Free 5 Days Holiday Mindful Eating Program

For this holiday season, Dr. Susan Albers has created a mindful eating program to help you manage holiday stress.

All you have to do is spend 2 minutes a day watching 2 short videos sent right to your text messages or email during the next 5 days.  You will get:
  • a 1 minute Mindful Eating Challenge
  • and a 1 minute Yoga practice.

The Truth About Holiday Weight Gain

How Much Weight Do We Really Gain?

Most people think the average American gains about 5 pounds over the holidays. According to a study in the New England Journal of Medicine, most of us gain an average of 1 pound (5 pounds for overweight people) between Thanksgiving Day and New Year’s Day. The reality is, we fail to lose that 1 pound of holiday weight gain. And that adds up to a lot of weight gain over the years.


Why Do So Many of Us Gain Weight over the Holidays?

When you think about it, the holidays really boil down to just three days: Thanksgiving, Christmas, and New Year’s. If you gorge only on those three days, you probably wouldn’t cause too much damage.

However, many of us take on that holiday mentality of six weeks of nonstop feasting. And we use the “I’m so busy” excuse and put our exercise routine on the back burner.

So start preventing weight gain NOW is crucial!

Happy Mindful Halloween!

If you choose to eat candy this Halloween, here is a list of tips to help you to do it MINDFULLY:

  1. SELECT MINDFULLY: Choose your favorite candy. Examine all of your options before picking one.
  2. SIT DOWN: Before you eat candy, take a seat! Sitting helps to reduce distraction so you can enjoy the candy more.
  3. SLOWLY CHEW: Remember: Pace, don’t race when it comes to eating candy. Take a little bite. Don’t worry. Eat slowly!
  4. SAVOR EACH BITE: Fully enjoy this piece of candy from start to finish before you move onto the next bite or decide if you want another piece. That first bite might be just enough so take some time to think if you really need or want another piece.

P.S. It’s of to give kids another non-food options (spider rings, vampire fangs, stickers, glow bracelets, pencils).

Source: eatingmindfully.com


Cocoa Roasted Almonds


  • 2 cups (280g)raw unsalted almonds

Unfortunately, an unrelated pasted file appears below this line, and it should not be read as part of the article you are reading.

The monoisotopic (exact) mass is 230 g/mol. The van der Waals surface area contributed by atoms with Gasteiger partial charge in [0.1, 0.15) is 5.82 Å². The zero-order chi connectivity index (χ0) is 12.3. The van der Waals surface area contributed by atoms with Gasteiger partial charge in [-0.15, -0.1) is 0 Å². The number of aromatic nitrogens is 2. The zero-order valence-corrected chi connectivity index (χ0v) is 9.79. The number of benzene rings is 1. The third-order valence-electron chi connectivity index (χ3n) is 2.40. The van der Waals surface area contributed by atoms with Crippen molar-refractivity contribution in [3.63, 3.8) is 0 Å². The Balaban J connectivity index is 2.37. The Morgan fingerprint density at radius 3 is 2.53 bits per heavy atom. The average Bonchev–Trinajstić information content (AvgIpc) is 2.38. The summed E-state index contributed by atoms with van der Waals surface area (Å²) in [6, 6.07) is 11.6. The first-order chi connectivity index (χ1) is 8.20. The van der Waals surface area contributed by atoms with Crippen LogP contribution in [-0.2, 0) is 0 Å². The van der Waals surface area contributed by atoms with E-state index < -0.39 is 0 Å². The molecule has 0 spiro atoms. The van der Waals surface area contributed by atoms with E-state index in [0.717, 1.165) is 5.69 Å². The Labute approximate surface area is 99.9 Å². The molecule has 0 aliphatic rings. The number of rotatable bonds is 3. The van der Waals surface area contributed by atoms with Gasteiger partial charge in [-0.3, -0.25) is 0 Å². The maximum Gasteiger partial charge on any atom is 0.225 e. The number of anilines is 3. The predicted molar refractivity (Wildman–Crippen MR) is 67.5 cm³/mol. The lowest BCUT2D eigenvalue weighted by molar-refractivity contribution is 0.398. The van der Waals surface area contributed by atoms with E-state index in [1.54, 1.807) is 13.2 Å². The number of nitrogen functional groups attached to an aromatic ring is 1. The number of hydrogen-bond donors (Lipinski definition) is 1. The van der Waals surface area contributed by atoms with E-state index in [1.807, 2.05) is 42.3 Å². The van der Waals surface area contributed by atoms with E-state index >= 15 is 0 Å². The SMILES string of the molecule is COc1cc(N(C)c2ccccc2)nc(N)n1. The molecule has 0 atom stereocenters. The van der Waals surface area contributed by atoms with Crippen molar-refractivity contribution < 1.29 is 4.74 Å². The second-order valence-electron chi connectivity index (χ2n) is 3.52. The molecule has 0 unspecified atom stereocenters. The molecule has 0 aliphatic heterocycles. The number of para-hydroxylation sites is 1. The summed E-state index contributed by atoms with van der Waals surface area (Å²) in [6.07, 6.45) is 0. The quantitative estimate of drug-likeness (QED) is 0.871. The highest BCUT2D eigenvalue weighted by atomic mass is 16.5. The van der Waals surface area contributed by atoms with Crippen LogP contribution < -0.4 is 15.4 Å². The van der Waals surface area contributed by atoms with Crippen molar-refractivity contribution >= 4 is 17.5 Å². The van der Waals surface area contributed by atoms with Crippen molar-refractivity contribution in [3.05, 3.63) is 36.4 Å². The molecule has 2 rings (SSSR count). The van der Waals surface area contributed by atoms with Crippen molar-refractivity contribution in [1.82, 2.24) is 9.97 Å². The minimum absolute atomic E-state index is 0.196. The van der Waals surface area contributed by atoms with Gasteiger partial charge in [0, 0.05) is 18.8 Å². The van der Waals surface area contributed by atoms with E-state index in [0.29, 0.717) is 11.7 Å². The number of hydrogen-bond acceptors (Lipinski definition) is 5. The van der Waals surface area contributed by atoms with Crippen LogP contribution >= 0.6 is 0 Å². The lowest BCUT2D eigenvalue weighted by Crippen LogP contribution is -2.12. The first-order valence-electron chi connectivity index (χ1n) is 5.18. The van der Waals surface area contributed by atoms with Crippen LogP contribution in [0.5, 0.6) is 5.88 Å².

• 1 Tbsp (5g) unsweetened cocoa powder
  • ½ tsp (2g) Truvia


  1. Preheat the oven to 350°F.
  2. Place the almonds in a single layer on a rimmed baking tray, and bake at 350°F for 5 minutes. Remove the tray from the oven, shake it back and forth to move around the almonds, and continue to bake for another 5-7 minutes, or until the almonds are lightly fragrant and toasty.
  3. Cool the almonds on the tray for 1-2 minutes, then carefully pour into a medium bowl. Add in the cocoa powder and Truvia, and stir to coat all of the almonds. Pour them back onto the baking tray into a single layer to cool.


Yields: 16 snack-size servings (2 tablespoons per serving)

Calories 103; Total Fat 8.8 g; Saturated Fat 0.7 g; Unsaturated Fat 7.6 g; Cholesterol 0.0 mg; Sodium 0.1 mg; Carbohydrate 4.0 g; Dietary Fiber 2.3 g; Sugars 0.7 g; Protein 3.8 g

Notes: Substitute your favorite sweetener in place of the Truvia. If you prefer a sweetener that actually “dissolves” into the cocoa powder, use powdered sugar.

Source: amyshealthybaking.com

Workout Wednesday: The FITT Principle

FITT Principle: Frequency, Intensity, Time and Type


Image result for frequency exerciseHow many days each week should I exercise? Physical activity guidelines put forth by the Department of Health and Human Services indicate that we should exercise most days of the week to see the benefits. Try to exercise 4-5 days a week at least. As a bariatric patient, exercise should be a priority and part of your daily routine. You must fit in fitness!